Range Hood Vent

Where can I find info on installing a rectangular range hood vent?


The standard size vent duct for a range hood is 3 1/4" x 10" or 7" diameter. You can purchase the duct and transition pieces, angles, etc. at most building supply stores. You'll find that the 3 1/4x10 duct has a wall and roof cap that are compatible to it. The duct should be insulated in the attic to prevent condensation. Try to keep the duct as short as possible with as least number of 90 degree turns as possible. Each fan has a rating which allows so many feet of duct to the outside, 90 degree turns use up a certain amount of this allowable footage. The duct comes in a flat piece which is cut to length before assembling. Screw the joints to prevent separation with 1/2" x #6 pan head sheet metal screws and tape the joints with silver duct tape not the regular duct tape. The wall cap is used on an exterior wall where the duct discharges. The roof cap is used on the roof. You use one or the other. Run the duct through the wall and down the cabinet. The duct should extend down through the cabinet by about 1/2", then cut the corners and fold the sides and ends back against the bottom of the cabinet. The range hood should have a lip which is screwed in place which extends up about 5/8 to 3/4 into the duct under the cabinet. The hood is then screwed in place to hold it secure. The 14/2 wire with ground comes through the wall, no electrical box, into the hood knock out hole. Use a box connector to protect the wire. Make a hole in the drywall large enough to make room for the connector. Connect the wires from inside the unit accessible from under the hood.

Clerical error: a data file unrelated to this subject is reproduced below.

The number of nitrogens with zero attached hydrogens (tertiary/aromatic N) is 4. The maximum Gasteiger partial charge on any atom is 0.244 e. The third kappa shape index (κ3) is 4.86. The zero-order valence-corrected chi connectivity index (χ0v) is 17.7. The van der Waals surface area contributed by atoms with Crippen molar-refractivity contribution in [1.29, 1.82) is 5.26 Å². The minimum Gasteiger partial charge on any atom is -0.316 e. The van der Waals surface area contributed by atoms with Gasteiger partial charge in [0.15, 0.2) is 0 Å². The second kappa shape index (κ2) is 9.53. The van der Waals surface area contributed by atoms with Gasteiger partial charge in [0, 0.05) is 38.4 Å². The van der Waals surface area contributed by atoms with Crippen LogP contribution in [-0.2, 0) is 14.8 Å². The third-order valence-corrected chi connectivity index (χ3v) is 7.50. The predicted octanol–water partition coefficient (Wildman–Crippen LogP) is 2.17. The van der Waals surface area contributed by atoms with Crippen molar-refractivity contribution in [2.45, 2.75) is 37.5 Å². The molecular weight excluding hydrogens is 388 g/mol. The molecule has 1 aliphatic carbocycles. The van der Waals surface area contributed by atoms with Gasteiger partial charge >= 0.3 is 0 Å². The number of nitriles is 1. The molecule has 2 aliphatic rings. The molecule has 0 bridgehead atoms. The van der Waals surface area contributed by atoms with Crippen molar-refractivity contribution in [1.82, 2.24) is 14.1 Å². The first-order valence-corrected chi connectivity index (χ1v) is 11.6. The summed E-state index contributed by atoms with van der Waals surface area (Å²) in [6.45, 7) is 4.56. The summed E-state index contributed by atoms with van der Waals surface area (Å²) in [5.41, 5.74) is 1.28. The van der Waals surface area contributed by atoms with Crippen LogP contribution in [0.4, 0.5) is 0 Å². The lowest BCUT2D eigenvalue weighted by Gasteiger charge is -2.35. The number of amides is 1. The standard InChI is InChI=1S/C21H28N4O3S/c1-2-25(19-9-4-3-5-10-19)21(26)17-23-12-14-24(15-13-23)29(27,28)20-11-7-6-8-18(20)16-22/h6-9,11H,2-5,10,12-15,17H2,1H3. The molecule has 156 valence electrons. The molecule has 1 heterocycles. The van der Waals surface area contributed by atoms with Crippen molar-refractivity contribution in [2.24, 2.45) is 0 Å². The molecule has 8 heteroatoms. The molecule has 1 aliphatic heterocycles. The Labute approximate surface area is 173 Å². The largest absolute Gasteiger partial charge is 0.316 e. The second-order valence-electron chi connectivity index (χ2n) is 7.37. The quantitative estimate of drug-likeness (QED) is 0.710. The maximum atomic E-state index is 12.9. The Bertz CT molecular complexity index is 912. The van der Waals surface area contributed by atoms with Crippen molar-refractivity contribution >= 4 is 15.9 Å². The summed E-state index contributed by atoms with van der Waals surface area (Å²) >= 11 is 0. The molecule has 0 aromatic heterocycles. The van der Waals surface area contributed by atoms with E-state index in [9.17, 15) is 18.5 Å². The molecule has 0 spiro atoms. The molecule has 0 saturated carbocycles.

Diagram of standard range hood measurements.